Squatty pots (short and wide) are more fuel efficient than deep pots (tall and narrow) like the Snow Peak Trek 900, especially when partnered with a side-burning alcohol stove like the Super Cat. If you already own a deep pot and are looking for a stove, find a center-flame design like Roy Robinson’s Cat Stove. If you want to use the Super Cat but don’t yet own a pot, buy wisely.

Avoid stainless steel cookware — it is inexpensive but very heavy. For example, the 1100 ml MSR Stowaway Pot weighs nearly 16 oz, or about 4x the weight of aluminum or titanium pots.

At a minimum, go with aluminum. Pure aluminum pots like the Trangia Minitrangia Saucepan are ultralight and inexpensive. For marginally more cost and weight, hard-anodized aluminum pots like the Montbell Alpine Cooker 14 (800 ml, 7 oz) will be more durable.

My current recommendation for a budget pot is the Stanco Non-Stick Grease Pot. It had been a 3-cup hard-anodized pot from Open Country, but they’re no longer made and Trail Designs recently sold the last of their inventory. TD switched to the grease pot for their budget-friendly Caldera Sidewinder Solo system, and I’m following Rand’s lead.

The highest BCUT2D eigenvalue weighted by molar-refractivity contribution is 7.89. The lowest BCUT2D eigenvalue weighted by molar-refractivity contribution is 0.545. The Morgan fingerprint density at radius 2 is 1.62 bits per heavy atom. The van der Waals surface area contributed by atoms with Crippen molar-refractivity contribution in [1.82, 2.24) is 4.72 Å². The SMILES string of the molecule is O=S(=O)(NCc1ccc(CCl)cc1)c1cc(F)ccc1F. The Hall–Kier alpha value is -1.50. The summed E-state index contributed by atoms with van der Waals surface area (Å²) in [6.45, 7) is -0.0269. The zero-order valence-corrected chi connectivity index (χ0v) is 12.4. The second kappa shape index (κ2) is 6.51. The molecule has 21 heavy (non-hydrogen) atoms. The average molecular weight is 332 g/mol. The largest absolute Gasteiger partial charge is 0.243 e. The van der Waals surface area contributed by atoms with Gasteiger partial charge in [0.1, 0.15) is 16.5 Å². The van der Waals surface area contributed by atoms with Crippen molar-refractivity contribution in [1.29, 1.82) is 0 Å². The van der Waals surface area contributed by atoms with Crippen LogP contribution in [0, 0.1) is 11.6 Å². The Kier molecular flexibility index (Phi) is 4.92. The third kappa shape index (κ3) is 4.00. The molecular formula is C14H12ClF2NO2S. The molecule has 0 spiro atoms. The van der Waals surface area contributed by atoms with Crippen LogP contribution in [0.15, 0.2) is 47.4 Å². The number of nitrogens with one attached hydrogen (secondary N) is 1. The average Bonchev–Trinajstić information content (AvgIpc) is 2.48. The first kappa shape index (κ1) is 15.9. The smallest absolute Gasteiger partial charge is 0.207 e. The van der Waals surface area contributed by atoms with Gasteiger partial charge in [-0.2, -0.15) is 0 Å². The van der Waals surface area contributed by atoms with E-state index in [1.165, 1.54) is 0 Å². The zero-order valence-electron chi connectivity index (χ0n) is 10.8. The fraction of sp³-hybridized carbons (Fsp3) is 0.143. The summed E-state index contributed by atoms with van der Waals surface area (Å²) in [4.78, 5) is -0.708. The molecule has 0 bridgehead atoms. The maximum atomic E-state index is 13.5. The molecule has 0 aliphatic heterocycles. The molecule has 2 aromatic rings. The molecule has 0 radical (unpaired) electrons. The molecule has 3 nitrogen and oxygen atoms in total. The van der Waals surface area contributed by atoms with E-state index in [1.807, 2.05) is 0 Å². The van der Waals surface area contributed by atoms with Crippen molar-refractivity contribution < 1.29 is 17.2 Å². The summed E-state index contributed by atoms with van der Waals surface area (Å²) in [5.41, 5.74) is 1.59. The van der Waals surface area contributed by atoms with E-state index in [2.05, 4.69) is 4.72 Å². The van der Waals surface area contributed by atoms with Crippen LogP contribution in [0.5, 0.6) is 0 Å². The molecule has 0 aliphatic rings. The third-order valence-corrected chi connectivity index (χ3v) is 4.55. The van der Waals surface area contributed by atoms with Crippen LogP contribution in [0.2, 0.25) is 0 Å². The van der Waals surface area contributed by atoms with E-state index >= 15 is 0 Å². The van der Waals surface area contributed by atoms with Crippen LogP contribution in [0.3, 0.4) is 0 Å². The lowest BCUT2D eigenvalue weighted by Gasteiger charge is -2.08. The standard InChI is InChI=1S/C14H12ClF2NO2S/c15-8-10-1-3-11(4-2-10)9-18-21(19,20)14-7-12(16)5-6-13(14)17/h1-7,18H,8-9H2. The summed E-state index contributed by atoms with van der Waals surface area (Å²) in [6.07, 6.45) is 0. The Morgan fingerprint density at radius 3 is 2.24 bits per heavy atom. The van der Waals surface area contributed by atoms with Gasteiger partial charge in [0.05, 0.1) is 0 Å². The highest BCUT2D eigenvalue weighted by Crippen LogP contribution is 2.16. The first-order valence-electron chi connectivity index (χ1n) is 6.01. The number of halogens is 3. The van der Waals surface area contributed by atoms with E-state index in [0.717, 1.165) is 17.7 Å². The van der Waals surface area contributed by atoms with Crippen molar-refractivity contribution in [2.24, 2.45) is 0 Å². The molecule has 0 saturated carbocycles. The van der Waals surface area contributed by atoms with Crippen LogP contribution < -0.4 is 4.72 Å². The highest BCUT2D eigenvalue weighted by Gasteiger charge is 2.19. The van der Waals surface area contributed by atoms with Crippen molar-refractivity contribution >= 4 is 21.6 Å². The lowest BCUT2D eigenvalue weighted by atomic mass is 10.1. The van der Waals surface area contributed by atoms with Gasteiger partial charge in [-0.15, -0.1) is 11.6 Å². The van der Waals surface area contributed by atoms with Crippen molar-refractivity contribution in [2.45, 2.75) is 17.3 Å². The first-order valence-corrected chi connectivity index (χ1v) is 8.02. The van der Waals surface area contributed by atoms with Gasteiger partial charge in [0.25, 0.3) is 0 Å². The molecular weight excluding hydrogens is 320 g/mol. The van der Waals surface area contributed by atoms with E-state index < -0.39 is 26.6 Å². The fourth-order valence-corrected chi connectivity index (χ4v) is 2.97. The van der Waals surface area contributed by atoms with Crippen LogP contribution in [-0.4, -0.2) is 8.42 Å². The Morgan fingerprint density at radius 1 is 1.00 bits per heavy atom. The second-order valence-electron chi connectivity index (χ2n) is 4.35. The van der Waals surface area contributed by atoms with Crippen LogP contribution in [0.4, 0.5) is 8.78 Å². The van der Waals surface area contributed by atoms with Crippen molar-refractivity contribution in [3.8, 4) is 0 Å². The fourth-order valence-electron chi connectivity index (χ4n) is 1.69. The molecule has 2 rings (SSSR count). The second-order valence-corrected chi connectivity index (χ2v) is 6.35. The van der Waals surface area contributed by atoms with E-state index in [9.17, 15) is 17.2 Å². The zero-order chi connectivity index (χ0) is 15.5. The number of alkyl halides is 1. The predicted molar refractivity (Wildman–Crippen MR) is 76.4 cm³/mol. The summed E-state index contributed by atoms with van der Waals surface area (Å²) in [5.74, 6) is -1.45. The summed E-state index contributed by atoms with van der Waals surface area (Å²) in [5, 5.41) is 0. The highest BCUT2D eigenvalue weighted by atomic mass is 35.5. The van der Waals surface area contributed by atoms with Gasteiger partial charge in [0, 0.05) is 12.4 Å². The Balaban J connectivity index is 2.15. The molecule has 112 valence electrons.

The ultimate pot material, however, is titanium. It’s about as light as pure aluminum, but it’s substantially more durable. Consider that I’ve been using the Evernew Ultralight 900 ml since 2004 — since which I have spent probably one-thousand nights in the backcountry — and that I’m currently on only my second one. For the Dirtbag stove system to really go the distance, I would recommend this upgrade — in one season of extensive use, an aluminum pot will get annoyingly dinged and bent even by a careful user.

Hot drink container

This is an optional item, but those who enjoy a hot drink with their meal will appreciate the experience and convenience provided by a dedicated hot drink container. Without one, two boils are necessary, which requires more time and fuel than a single boil.